Airman Second Class Bateman Burns
Military reports described the weather that night as “brutal.” As the flight of the C-124 Globemaster U.S. Army airplane made its way through the snow, thick clouds and ice, the crew was literally flying blind.
Aboard the plane on this November 22, 1952 flight were 11 military crewmen, and 41military personnel passengers, including Airman Second Class Bateman Burns of Marvell, en route to Joint Base Elemdorf-Richardson near Anchorage, Alaska. The flight originated from McChord Air Force Base, Washington. Alaskan historian Doug Beckstead reported that just minutes away from their destination, the crew was using only an altimeter, a stopwatch and a radio signal to find their way home.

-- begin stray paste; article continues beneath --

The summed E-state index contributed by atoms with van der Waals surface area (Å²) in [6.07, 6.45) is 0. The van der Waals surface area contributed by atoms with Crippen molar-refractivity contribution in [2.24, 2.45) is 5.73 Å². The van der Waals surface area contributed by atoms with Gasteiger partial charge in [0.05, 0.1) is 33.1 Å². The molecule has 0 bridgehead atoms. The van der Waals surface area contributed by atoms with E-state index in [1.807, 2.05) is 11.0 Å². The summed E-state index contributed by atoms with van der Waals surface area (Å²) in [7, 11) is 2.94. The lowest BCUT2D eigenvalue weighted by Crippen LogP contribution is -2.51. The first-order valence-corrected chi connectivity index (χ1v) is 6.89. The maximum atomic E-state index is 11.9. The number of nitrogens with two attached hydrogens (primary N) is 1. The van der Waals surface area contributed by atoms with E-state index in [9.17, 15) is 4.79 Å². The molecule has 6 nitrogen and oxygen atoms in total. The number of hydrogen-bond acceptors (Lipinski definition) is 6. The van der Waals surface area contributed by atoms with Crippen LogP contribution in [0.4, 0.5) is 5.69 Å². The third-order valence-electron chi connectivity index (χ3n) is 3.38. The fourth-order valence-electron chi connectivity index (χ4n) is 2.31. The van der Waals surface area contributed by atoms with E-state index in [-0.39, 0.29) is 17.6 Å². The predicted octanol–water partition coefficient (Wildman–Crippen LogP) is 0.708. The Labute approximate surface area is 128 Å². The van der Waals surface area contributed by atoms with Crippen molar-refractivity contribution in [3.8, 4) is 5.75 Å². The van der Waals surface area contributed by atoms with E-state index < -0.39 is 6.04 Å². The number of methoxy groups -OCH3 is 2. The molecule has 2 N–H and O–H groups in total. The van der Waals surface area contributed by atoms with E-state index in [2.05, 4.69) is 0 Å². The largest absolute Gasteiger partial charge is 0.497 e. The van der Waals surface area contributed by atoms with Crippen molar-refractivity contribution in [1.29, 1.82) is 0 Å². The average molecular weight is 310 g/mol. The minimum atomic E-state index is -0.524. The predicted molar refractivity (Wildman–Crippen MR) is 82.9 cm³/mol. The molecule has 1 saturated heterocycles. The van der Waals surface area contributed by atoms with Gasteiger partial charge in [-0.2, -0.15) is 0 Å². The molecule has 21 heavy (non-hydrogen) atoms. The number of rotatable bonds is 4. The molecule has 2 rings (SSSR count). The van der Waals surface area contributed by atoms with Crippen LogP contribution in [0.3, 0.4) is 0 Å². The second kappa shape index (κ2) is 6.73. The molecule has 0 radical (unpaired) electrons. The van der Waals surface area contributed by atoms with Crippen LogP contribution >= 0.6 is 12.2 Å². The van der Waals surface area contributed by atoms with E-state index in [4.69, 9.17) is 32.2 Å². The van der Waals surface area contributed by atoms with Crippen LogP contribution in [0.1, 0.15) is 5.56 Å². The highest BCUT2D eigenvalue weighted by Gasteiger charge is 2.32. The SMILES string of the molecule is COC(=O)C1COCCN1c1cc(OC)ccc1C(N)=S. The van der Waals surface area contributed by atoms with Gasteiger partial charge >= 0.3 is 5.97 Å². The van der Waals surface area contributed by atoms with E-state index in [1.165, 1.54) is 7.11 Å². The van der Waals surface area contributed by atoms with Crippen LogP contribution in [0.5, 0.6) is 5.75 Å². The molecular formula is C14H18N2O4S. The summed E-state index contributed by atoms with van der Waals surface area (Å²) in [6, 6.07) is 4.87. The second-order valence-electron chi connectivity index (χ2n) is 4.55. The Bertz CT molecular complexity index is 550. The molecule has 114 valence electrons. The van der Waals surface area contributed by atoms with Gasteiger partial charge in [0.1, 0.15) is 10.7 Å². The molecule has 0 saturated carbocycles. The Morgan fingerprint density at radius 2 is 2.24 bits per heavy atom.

Suddenly, the massive C-124 Globemaster suffered some type of malfunction and began to lose altitude. This is known because according to Stars & Stripes reporters Casey Grove and Mike Dunham a nearby Northwest pilot heard a somewhat garbled radio signal on his headset that said, “As long as we have to land, we might as well land here.”